IT is an economic area where Africa has dramatically bridged its gap. Thanks to 350 million smartphones in 2017, more than half of the world’s mobile payments will be made on this continent and we are now talking about “reverse innovation”. Future technologies will not just be deployed in Africa, they will be designed there. Of course, this sector should quickly take a major place in Africa’s GDP growth
Africa currently owns less than 1% of the World Data Centers on its territory. While waiting for large operators arrivals, Cap DC, a subsidiary of Cap Ingelec, is already in place to build professional infrastructures. Relying on Cap Ingelec’s design expertise and local engineering resources, the group is engaging on numerous projects in several countries, especially in sub-Saharan Africa.
As IT is a safe and promising development path for Africa, the challenge of setting up professional Data Centers on the territories is paramount. The world’s major IT players still prefer to operate remotely, even if they have as a consequence to give up any high-performance response time level, just because they need to trust and commit on quality of service. To build professional solutions, Cap DC group federates local engineering on the African territories, enabling a perfect combination between local administrative and technical rules know-how associated with the expertise of the group.
Data Centers deployment on the continent will promote economic growth in all sectors. In addition to the banking system with mobile payment, services to agriculture or citizens, public health management are all areas where digital Africa should rapidly become a WW technology leader.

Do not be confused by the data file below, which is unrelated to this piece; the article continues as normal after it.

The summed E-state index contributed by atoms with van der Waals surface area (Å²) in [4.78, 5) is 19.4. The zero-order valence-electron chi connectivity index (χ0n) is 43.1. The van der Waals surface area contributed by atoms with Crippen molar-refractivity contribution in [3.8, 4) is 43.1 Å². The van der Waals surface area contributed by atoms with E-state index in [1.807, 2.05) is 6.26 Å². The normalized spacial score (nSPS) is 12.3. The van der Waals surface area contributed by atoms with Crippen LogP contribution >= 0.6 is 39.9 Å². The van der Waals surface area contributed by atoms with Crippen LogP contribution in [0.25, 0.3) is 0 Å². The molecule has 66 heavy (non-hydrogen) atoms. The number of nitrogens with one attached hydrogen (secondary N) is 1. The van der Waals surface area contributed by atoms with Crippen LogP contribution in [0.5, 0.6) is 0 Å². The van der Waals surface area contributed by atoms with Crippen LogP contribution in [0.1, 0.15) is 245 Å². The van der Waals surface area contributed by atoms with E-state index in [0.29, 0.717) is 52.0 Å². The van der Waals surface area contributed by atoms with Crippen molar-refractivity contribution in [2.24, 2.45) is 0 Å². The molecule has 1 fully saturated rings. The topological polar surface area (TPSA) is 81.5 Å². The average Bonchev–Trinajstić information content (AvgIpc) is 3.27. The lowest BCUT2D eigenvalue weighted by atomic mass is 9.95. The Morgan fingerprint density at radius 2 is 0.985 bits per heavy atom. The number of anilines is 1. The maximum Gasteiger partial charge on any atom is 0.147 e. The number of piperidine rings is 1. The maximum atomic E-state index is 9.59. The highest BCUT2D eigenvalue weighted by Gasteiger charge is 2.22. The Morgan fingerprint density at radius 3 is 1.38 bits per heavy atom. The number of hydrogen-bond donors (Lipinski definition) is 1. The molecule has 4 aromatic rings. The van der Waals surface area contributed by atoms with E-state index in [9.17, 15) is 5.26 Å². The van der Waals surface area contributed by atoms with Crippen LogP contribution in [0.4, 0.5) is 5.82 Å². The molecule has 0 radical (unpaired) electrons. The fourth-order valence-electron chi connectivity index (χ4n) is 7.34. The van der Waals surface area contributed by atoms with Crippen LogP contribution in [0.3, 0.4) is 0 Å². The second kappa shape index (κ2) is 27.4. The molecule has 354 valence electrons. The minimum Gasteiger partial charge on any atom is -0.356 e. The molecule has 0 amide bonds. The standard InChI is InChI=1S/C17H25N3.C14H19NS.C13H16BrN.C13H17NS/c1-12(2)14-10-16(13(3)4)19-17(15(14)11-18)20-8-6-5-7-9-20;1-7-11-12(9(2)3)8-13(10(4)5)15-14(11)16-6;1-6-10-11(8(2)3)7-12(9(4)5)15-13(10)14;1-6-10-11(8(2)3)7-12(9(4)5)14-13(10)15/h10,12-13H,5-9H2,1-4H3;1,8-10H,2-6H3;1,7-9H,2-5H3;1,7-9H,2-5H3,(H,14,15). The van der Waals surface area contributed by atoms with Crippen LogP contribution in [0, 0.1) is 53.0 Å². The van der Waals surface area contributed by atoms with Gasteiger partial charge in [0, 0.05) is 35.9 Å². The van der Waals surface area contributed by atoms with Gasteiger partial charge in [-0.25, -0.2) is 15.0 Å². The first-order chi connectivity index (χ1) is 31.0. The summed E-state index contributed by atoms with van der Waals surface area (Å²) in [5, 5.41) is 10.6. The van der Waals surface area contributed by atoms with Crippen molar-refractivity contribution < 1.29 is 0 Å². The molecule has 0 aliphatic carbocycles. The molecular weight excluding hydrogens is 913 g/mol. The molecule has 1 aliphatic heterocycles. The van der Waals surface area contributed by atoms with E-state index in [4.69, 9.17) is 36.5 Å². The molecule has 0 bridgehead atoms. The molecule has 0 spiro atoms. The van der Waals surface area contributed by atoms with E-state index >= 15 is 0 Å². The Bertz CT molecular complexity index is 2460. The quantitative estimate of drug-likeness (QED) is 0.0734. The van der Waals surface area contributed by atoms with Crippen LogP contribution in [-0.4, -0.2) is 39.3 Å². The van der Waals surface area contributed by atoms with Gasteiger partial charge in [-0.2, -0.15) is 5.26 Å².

Africa, because of its climate, is a disadvantaged continent regarding the expensive cooling systems required by Data Centers. Over the past five years, the Nordic countries have been collecting hundreds of millions of investments each year in new infrastructures, benefiting from all year long free cooling mode (cooling using directly ambient air), resulting in significant operating expenses savings.
Cap DC will position itself on new technological innovations to adapt to the African territory. By taking advantage of the solar potential of the areas close to the Sahara, the company will be able to use photovoltaic renewable energy or, in a more innovative way, “solar cooling” technologies.
Governance solutions will also help to optimize energy performance in Africa.
Africa growth will inevitably be linked to its IT development, involving adequate infrastructures, network backbones in the first place, but also Data Centers, to enable production and data localization on the continent. With 6 locations to date (Rabat, Algiers, Dakar, Accra, Nairobi and Douala), Cap DC paves the way for a broad deployment of professional Data Centers in Africa.
This article was originally posted on LinkedIn.